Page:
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I found this statement in a true/false test section: enter image description here

Could someone explain in laymans why this is a true statement?

My understanding is that if $X$ is $\mathcal{NP}$-hard, then its complement must be $\operatorname{co-\mathcal{NP}}$-hard. However, here we are assuming that a language that is $\operatorname{co-\mathcal{NP}}$-hard ($\overline X$) is reduceable to an $\mathcal{NP}$-complete language (3SAT). This is where I get lost. I think this means $\mathcal{NP}$-hard = $\mathcal{NP}$, and thus $X$ will reduce to its complement in this world.

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    $\begingroup$ That's a mathematical statement; it might require a mathematical explanation. $\endgroup$ – D.W. Jan 15 at 7:58
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First note that $\overline X$ is $\operatorname{co\mathcal{NP}}$-hard since $X$ is $\mathcal{NP}$-hard (try to see why). Since 3SAT is in $\mathcal{NP}$, any problem that can be reduced to 3SAT is in NP as well. So the statement suggests that the $\operatorname{co\mathcal{NP}}$-hard language $\overline X$ is in $\mathcal{NP}$.

On the other hand, saying that $\overline{X}$ is in $\mathcal{NP}$ is equivalent to saying that $X$ is in $\operatorname{co\mathcal{NP}}$. So in total we have $X \in \operatorname{co\mathcal{NP}}$ and $\overline X$ is $\operatorname{co\mathcal{NP}}$-hard. So we get $X \leq_m^p \overline X$ by the definition of hardness.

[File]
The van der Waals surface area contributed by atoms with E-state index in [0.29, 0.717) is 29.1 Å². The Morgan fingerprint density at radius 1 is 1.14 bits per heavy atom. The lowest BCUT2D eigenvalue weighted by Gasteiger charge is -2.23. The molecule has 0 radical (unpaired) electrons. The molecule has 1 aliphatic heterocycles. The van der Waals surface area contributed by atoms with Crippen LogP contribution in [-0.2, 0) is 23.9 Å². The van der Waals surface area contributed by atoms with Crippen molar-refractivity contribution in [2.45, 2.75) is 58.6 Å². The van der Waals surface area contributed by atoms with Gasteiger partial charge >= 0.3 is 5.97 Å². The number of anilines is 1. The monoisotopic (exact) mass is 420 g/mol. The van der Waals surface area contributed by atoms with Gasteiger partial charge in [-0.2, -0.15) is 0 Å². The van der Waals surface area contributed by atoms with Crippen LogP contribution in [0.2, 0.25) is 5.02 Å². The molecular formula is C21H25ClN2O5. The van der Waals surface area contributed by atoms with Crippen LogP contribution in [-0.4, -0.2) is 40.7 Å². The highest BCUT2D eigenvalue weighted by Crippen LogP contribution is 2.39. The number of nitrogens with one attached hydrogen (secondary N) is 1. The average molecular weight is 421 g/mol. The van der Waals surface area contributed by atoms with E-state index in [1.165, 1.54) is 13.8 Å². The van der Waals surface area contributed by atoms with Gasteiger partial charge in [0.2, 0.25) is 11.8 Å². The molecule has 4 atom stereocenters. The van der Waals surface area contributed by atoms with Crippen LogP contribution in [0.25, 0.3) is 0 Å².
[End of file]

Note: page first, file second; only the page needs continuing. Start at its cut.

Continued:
Here is a bit of intuition of the fact that, if $X$ is $\mathcal{NP}$-hard, then $\overline{X}$ is $\operatorname{co\mathcal{NP}}$-hard.

Let $A$ be an arbitrary language in $\operatorname{co\mathcal{NP}}$. We have to show that $A \leq_m^p \overline{X}$. Let $B := \overline{A}$. Then $B$ is in $\mathcal{NP}$ and hence, $B \leq_m^p X$. This means there is a function $f$ computable in polynomial time, such that for an arbitrary word $x$, $x \in B$ if and only if $f(x) \in X$.

Now we show that $A \leq_m^p \overline{X}$. For a given word $x$. Using the same reduction $f$, we have $x \in A$ if and only if $x \notin B$ if and only if $f(x) \notin \overline{X}$ if and only if $f(x) \in X$.


Another note. Your intuition was right, but in the sentence

I think this means $\mathcal{NP}$-hard = $\mathcal{NP}$, and thus $X$ will reduce to its complement in this world.

You should have probably said $\mathcal{NP}$ = $\operatorname{co\mathcal{NP}}$.

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    $\begingroup$ By the way, you don't need explicit "edit tags" in your posts. It's only confusing to people coming to your post for the first time. Besides, if I want, I can always click to see the edit history of the post :-) $\endgroup$ – Juho Jan 15 at 12:04
  • $\begingroup$ I removed the tag. I thought it would have been more confusing to people who already read it if I edited/added paragraphs without hints $\endgroup$ – narek Bojikian Jan 15 at 12:07
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    $\begingroup$ I'm on my phone so it's hard to find a link, but I have a question about this on meta if you are interested. $\endgroup$ – Juho Jan 15 at 12:16
  • $\begingroup$ meta.stackexchange.com/questions/127639/… $\endgroup$ – narek Bojikian Jan 15 at 12:26
  • $\begingroup$ @narekBojikian You mention 'coNP-hard language --X is in NP. Then you mention that --X is in coNP-hard and use this to result in the final required reduction. Certainly it can't be the case that --X is in both NP and coNP-hard, so why do you get to pick and choose to use the fact that --X is in coNP-hard whilst ignoring your statement that --X is in NP? $\endgroup$ – SeesSound Jan 16 at 0:51

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